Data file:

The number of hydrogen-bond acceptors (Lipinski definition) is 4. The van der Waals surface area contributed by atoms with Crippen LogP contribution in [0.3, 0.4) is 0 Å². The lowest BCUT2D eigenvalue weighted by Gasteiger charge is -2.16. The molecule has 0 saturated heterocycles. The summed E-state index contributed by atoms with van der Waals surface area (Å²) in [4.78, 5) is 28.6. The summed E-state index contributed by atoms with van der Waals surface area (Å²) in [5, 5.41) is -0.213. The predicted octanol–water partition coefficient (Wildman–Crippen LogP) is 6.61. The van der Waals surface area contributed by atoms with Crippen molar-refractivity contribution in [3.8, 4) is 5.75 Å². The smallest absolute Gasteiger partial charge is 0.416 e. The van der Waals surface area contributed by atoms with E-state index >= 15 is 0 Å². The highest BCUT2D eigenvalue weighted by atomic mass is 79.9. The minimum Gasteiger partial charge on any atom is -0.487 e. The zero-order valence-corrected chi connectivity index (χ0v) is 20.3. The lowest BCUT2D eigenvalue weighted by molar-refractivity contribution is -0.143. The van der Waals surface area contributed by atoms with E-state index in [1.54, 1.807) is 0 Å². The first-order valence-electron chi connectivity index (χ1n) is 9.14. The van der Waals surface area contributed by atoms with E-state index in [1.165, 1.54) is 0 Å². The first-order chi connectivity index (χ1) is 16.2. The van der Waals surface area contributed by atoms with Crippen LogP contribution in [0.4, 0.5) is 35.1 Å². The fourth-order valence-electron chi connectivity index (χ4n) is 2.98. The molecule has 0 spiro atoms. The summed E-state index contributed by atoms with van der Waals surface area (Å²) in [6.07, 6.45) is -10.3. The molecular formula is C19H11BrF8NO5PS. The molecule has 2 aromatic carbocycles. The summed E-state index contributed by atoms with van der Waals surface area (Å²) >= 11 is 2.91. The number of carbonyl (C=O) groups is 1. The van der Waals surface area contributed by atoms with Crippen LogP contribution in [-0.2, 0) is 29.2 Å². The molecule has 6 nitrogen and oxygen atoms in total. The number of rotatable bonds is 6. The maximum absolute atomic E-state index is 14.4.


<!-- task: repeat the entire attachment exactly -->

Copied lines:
The number of hydrogen-bond acceptors (Lipinski definition) is 4. The van der Waals surface area contributed by atoms with Crippen LogP contribution in [0.3, 0.4) is 0 Å². The lowest BCUT2D eigenvalue weighted by Gasteiger charge is -2.16. The molecule has 0 saturated heterocycles. The summed E-state index contributed by atoms with van der Waals surface area (Å²) in [4.78, 5) is 28.6. The summed E-state index contributed by atoms with van der Waals surface area (Å²) in [5, 5.41) is -0.213. The predicted octanol–water partition coefficient (Wildman–Crippen LogP) is 6.61. The van der Waals surface area contributed by atoms with Crippen molar-refractivity contribution in [3.8, 4) is 5.75 Å². The smallest absolute Gasteiger partial charge is 0.416 e. The van der Waals surface area contributed by atoms with E-state index >= 15 is 0 Å². The highest BCUT2D eigenvalue weighted by atomic mass is 79.9. The minimum Gasteiger partial charge on any atom is -0.487 e. The zero-order valence-corrected chi connectivity index (χ0v) is 20.3. The lowest BCUT2D eigenvalue weighted by molar-refractivity contribution is -0.143. The van der Waals surface area contributed by atoms with E-state index in [1.54, 1.807) is 0 Å². The first-order valence-electron chi connectivity index (χ1n) is 9.14. The van der Waals surface area contributed by atoms with E-state index in [1.165, 1.54) is 0 Å². The first-order chi connectivity index (χ1) is 16.2. The van der Waals surface area contributed by atoms with Crippen LogP contribution in [0.4, 0.5) is 35.1 Å². The fourth-order valence-electron chi connectivity index (χ4n) is 2.98. The molecule has 0 spiro atoms. The summed E-state index contributed by atoms with van der Waals surface area (Å²) in [6.07, 6.45) is -10.3. The molecular formula is C19H11BrF8NO5PS. The molecule has 2 aromatic carbocycles. The summed E-state index contributed by atoms with van der Waals surface area (Å²) >= 11 is 2.91. The number of carbonyl (C=O) groups is 1. The van der Waals surface area contributed by atoms with Crippen LogP contribution in [-0.2, 0) is 29.2 Å². The molecule has 6 nitrogen and oxygen atoms in total. The number of rotatable bonds is 6. The maximum absolute atomic E-state index is 14.4.